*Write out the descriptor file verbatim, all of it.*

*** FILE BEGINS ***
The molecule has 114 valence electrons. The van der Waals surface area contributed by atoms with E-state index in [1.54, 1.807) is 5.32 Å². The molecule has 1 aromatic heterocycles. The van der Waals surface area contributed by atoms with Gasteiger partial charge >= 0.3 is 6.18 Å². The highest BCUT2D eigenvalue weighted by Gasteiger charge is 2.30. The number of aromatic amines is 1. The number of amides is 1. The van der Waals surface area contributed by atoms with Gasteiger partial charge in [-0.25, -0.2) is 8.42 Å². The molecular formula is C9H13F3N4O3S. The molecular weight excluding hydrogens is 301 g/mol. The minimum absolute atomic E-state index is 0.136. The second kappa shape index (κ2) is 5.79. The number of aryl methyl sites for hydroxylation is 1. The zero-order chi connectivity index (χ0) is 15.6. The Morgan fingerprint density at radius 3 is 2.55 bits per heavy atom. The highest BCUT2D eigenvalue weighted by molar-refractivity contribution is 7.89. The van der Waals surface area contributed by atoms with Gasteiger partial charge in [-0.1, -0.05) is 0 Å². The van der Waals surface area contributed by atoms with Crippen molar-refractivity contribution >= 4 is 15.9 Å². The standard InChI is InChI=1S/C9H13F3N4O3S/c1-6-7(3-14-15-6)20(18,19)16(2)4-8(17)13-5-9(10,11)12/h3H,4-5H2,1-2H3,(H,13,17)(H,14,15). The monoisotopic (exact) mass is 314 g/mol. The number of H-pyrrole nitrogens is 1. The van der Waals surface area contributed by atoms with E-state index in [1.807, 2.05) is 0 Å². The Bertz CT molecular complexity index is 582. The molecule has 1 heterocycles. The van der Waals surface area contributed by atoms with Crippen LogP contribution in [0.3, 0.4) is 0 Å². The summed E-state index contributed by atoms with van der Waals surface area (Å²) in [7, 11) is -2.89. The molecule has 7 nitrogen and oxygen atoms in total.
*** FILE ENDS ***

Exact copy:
The molecule has 114 valence electrons. The van der Waals surface area contributed by atoms with E-state index in [1.54, 1.807) is 5.32 Å². The molecule has 1 aromatic heterocycles. The van der Waals surface area contributed by atoms with Gasteiger partial charge >= 0.3 is 6.18 Å². The highest BCUT2D eigenvalue weighted by Gasteiger charge is 2.30. The number of aromatic amines is 1. The number of amides is 1. The van der Waals surface area contributed by atoms with Gasteiger partial charge in [-0.25, -0.2) is 8.42 Å². The molecular formula is C9H13F3N4O3S. The molecular weight excluding hydrogens is 301 g/mol. The minimum absolute atomic E-state index is 0.136. The second kappa shape index (κ2) is 5.79. The number of aryl methyl sites for hydroxylation is 1. The zero-order chi connectivity index (χ0) is 15.6. The Morgan fingerprint density at radius 3 is 2.55 bits per heavy atom. The highest BCUT2D eigenvalue weighted by molar-refractivity contribution is 7.89. The van der Waals surface area contributed by atoms with Gasteiger partial charge in [-0.1, -0.05) is 0 Å². The van der Waals surface area contributed by atoms with Crippen molar-refractivity contribution >= 4 is 15.9 Å². The standard InChI is InChI=1S/C9H13F3N4O3S/c1-6-7(3-14-15-6)20(18,19)16(2)4-8(17)13-5-9(10,11)12/h3H,4-5H2,1-2H3,(H,13,17)(H,14,15). The monoisotopic (exact) mass is 314 g/mol. The number of H-pyrrole nitrogens is 1. The van der Waals surface area contributed by atoms with E-state index in [1.807, 2.05) is 0 Å². The Bertz CT molecular complexity index is 582. The molecule has 1 heterocycles. The van der Waals surface area contributed by atoms with Crippen LogP contribution in [0.3, 0.4) is 0 Å². The summed E-state index contributed by atoms with van der Waals surface area (Å²) in [7, 11) is -2.89. The molecule has 7 nitrogen and oxygen atoms in total.